What Causes Lichen Nitidus?

The multiple tiny papules that appear are the result of an inflammation is managed by a group of white blood cells called “T lymphocytes”. Usually, these blood cells work to cure diseases or injuries, such as a cut on the finger. Doctors and researchers do not know what causes T lymphocytes to activate in this pathology.

Lichen nitidus is a rare and chronic inflammatory condition of the skin characterized by the formation of multiple tiny papules that are referred to as lichenoid rashes. It is a benign skin condition that usually affects children of preschool and school age.

Lichen nitidus lichenoid eruptions often occur on the surface of the skin in the areas of the flexors of the forearms, back of the hands, chest, abdomen, and genitals. Small injuries, however, can also occur in the other areas of the body and may involve the face.

No mortality or morbidity is being associated with lichen nitidus is generally a benign disease and does not cause complications. The condition of the skin is known to affect both boys and girls, although it has been found to have a slight predominance among girls. It can affect people all over the world and without racial predilection. The disease is prevalent among preschoolers and school-age children, including young adults, but it can also occur in older adults.

Lichen is not a life-threatening disease that resolves on its own without the need for treatment. The incidence is not potential for skin cancer and rarely causes discomfort while being left without long-lasting or lifelong effect on the skin.

What Causes Lichen Nitidus?

What Causes Lichen Nitidus?

The cause of lichen nitidus disease is unknown. The lichen nitidus disease is the result of an unusual inflammatory activity where T lymphocytes are involved. The incidence of lichen nitidus is also being linked to lichen planus, although there has been no clear indication of the relationship between the two.

The exact cause of lichen nitidus remains unclear, although several diseases are associated with the incidence of lichen nitidus.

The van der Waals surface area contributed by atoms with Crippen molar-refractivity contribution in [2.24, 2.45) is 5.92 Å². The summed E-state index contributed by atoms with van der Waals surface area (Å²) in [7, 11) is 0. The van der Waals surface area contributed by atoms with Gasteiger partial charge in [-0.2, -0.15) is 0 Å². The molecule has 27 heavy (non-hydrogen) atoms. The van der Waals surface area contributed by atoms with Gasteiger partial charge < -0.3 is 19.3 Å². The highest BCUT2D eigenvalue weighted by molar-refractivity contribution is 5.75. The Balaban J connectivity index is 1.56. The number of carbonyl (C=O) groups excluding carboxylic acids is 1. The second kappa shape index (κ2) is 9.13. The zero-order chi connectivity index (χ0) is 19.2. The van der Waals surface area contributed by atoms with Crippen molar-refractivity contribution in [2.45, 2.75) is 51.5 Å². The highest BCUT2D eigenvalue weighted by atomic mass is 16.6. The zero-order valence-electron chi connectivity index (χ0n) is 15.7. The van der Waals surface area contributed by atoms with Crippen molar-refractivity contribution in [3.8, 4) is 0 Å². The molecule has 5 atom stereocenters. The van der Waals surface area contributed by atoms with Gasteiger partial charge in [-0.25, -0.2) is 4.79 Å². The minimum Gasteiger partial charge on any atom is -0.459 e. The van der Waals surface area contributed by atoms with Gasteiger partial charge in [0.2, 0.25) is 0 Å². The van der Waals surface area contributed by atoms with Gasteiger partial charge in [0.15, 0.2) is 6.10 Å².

The small papules of lichen nitidus are known as lichen eruption and have various clinical variants such as:

Generalized: Clear lichen rarely occurs in children and is an even rarer variant.

Hemorrhagic or Lichen Purpuric Nitidus: It is characterized by an unusual rash replicating a pigment purpuric papule and initially develops on the upper part of the feet and around the ankle before it progresses to the legs until it becomes generalized.

Vesicular: Which are usually located in the palm of the hands.

Linear Lichen Nitidus: It is a variant that is arranged in the form of a line.

Keratodermic: Lichen nitidus involves the palms of the hands and soles of the feet and looks similar to the cracking in chronic eczema.

Lichen Nitidus Perforated: They are presented by umbilicated papules that usually develop on the forearms and hands.

Actinic: Lichen develops in areas of the skin that are in constant exposure to the sun and is common among people with dark skin and the eruption of the lesion is seasonal usually during the summer months.

The Papules or Lesions of Lichen Nitidus Are Characterized By The Following:

-The size of the papule is about 1 mm to 2 mm in diameter or similar to the size of a pinhead.

-The shape of the lesion is round to polygonal.

-The color of the papule is skin tone and rarely yellowish or brownish, although it may appear as hypopigmentation or hyperpigmentation in people with dark skin.

-The upper part of the lesion is flat and the lesion appears bright.

-The lesion appears in clusters that can later fuse to form a plaque.

-The development of the lesion is usually localized and rarely occurs as generalized.

Lichen nitidus can also develop in the mouth and the papules are described as small, flat, gray-white papules that appear within the buccal mucosa. It appears on the tongue as hard white plates and resembles the appearance of lichen planus.

Also Read:

Pramod Kerkar, M.D., FFARCSI, DA
Pramod Kerkar, M.D., FFARCSI, DA
Written, Edited or Reviewed By: Pramod Kerkar, M.D., FFARCSI, DA Pain Assist Inc. This article does not provide medical advice. See disclaimer
Last Modified On:April 5, 2019

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